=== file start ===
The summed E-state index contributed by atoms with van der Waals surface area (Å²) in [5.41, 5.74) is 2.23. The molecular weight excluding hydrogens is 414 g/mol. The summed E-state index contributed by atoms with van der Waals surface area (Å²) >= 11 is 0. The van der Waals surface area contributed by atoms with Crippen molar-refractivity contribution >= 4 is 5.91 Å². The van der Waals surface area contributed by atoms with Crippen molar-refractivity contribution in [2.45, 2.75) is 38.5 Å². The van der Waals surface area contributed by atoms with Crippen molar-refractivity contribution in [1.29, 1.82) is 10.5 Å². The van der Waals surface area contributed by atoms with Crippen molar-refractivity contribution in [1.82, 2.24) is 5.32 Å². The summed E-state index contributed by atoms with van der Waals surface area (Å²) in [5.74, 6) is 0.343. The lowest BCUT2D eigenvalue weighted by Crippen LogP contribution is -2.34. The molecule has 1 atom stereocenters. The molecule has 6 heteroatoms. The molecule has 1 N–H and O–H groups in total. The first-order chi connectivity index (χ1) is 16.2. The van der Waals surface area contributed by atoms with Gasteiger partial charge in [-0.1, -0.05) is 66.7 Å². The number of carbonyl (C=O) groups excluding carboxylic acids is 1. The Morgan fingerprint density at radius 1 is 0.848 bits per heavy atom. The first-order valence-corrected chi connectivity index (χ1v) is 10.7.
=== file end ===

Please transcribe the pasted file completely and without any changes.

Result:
The summed E-state index contributed by atoms with van der Waals surface area (Å²) in [5.41, 5.74) is 2.23. The molecular weight excluding hydrogens is 414 g/mol. The summed E-state index contributed by atoms with van der Waals surface area (Å²) >= 11 is 0. The van der Waals surface area contributed by atoms with Crippen molar-refractivity contribution >= 4 is 5.91 Å². The van der Waals surface area contributed by atoms with Crippen molar-refractivity contribution in [2.45, 2.75) is 38.5 Å². The van der Waals surface area contributed by atoms with Crippen molar-refractivity contribution in [1.29, 1.82) is 10.5 Å². The van der Waals surface area contributed by atoms with Crippen molar-refractivity contribution in [1.82, 2.24) is 5.32 Å². The summed E-state index contributed by atoms with van der Waals surface area (Å²) in [5.74, 6) is 0.343. The lowest BCUT2D eigenvalue weighted by Crippen LogP contribution is -2.34. The molecule has 1 atom stereocenters. The molecule has 6 heteroatoms. The molecule has 1 N–H and O–H groups in total. The first-order chi connectivity index (χ1) is 16.2. The van der Waals surface area contributed by atoms with Gasteiger partial charge in [-0.1, -0.05) is 66.7 Å². The number of carbonyl (C=O) groups excluding carboxylic acids is 1. The Morgan fingerprint density at radius 1 is 0.848 bits per heavy atom. The first-order valence-corrected chi connectivity index (χ1v) is 10.7.